Middle classes and farmers firmly in treaty Yes camp

 

OPINION POLL:THE SWING to the Yes side in the latest Irish Times/TNS mrbi poll is mainly due to a hardening of support for the Lisbon Treaty among middle-class voters, who are now much more strongly in favour of the treaty than in the final poll of the referendum campaign last June.

Working-class voters are still against the treaty by a significant margin. A majority of women and young people are also opposed, but farmers have moved decisively into the Yes camp.

Support for the treaty among the better-off ABC1 social category is now running at 55 per cent while opposition to it is at 30 per cent.

In the last Irish Times poll, a week before the referendum in June, the Yes side was ahead in this category by 36 per cent to 31 per cent. The poll question is based on the assumption that Ireland will be allowed to retain an EU commissioner in a clarification of the treaty.

As it stands the treaty provides that all EU states, big and small, will lose a commissioner for five out of every 15 years. However, the treaty provides that this can be changed by unanimity and there has been speculation since last June that agreement on maintaining a commissioner for every country may be possible.

The poll question also assumes that the Government will be able to negotiate clarifying declarations on issues like abortion, neutrality and taxation, which could be appended to the treaty.

While the poll result will come as a boost for the Yes side, it should be pointed out that the Irish Times polls in January and May also indicated a clear lead for the Yes side and it was only the final poll of the campaign that put the No side ahead.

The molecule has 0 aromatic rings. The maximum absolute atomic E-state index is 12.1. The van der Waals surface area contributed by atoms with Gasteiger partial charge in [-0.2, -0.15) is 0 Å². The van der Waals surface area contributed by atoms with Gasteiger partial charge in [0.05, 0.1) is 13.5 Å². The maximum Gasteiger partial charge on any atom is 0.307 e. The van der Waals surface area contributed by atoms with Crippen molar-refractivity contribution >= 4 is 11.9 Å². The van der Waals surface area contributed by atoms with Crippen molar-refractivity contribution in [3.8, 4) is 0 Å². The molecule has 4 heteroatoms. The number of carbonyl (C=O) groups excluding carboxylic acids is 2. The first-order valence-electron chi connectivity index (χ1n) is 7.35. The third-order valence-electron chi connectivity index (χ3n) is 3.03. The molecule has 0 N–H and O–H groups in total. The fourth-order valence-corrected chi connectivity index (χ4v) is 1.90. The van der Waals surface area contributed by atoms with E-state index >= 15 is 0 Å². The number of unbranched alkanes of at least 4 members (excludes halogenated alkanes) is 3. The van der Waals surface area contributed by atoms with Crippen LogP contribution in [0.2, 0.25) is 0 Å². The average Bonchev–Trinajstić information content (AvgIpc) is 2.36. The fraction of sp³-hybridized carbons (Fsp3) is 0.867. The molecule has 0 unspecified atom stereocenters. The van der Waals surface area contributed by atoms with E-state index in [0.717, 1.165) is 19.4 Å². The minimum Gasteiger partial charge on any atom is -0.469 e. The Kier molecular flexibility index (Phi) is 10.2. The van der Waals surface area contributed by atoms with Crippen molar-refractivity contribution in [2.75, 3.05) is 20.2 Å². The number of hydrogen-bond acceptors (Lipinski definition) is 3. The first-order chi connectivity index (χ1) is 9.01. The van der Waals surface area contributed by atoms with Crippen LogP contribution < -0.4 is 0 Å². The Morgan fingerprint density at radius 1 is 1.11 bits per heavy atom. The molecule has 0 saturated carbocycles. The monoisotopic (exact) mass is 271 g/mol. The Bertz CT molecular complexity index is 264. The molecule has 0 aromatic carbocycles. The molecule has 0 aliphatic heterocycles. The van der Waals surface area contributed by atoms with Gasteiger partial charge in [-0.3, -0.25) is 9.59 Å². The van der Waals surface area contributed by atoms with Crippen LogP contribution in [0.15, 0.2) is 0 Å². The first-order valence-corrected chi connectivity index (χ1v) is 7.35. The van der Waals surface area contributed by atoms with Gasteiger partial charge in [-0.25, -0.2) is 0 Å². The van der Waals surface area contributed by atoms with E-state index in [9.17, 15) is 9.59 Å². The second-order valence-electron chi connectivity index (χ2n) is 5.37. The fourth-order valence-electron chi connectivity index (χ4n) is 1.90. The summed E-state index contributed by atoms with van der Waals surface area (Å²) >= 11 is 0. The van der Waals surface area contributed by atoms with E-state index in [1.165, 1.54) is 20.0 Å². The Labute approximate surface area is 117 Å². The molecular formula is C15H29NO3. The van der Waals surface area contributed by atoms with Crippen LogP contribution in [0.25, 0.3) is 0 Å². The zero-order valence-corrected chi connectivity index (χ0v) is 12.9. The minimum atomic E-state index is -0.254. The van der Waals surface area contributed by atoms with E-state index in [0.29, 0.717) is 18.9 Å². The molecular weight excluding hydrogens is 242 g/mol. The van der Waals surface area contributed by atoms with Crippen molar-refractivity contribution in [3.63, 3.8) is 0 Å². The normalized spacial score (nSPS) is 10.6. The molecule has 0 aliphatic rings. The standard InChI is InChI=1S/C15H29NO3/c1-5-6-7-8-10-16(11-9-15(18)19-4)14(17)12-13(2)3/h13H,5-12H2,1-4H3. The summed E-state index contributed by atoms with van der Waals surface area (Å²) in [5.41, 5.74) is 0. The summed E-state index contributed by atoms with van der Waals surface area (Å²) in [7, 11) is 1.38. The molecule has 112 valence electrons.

However, one important difference between the current poll and the earlier polls that put the Yes side ahead is that a substantial majority of voters have now come to a clear view on the issue.

The first poll on the treaty in January showed that 64 per cent had no opinion and even the May poll, in the middle of the campaign, found that 47 per cent had no opinion, compared with 35 per cent for the Yes side and 18 per cent No.

This time over 80 per cent of the voters have a view on the issue and there is a much smaller number of undecided voters in the middle to play for.

The big weakness of the Yes campaign is among women voters and people in the youngest age group.

Among 18-24-year-olds just 32 per cent intend to vote Yes and 38 per cent No. However, there is a substantial 30 per cent in this category who have no opinion. The strongest Yes support comes from middle-aged voters with the over-65s being less enthusiastic.

Among women 40 per cent intend to vote No compared with 38 per cent Yes, with 23 per cent in the don't know category. This is still a big improvement on the last poll in June, which showed that 32 per cent of women were in the No camp, just 25 per cent intended to vote Yes, and a substantial 36 per cent were undecided.

Men are for the treaty by 48 per cent to 38 per cent, with 15 per cent having no opinion. Again this is a significant change since June when men were against by 39 per cent to 34 per cent.

In regional terms, the Yes lead is biggest in Munster where 45 per cent are in the Yes camp and 35 per cent on the No side.

The Yes side has a narrower lead in Dublin of 44 per cent against 40 per cent; the rest of Leinster is almost identical. The sides are closest in Connacht-Ulster with a Yes lead of 41 per cent against 39 per cent.

In party terms Fianna Fáil voters are the most positive with 51 per cent intending to vote Yes and 34 per cent No.

Supporters of the other pro-treaty parties have all shifted back into the Yes side since the last poll in June. Sinn Féin is the only party whose supporters are still opposed to the treat.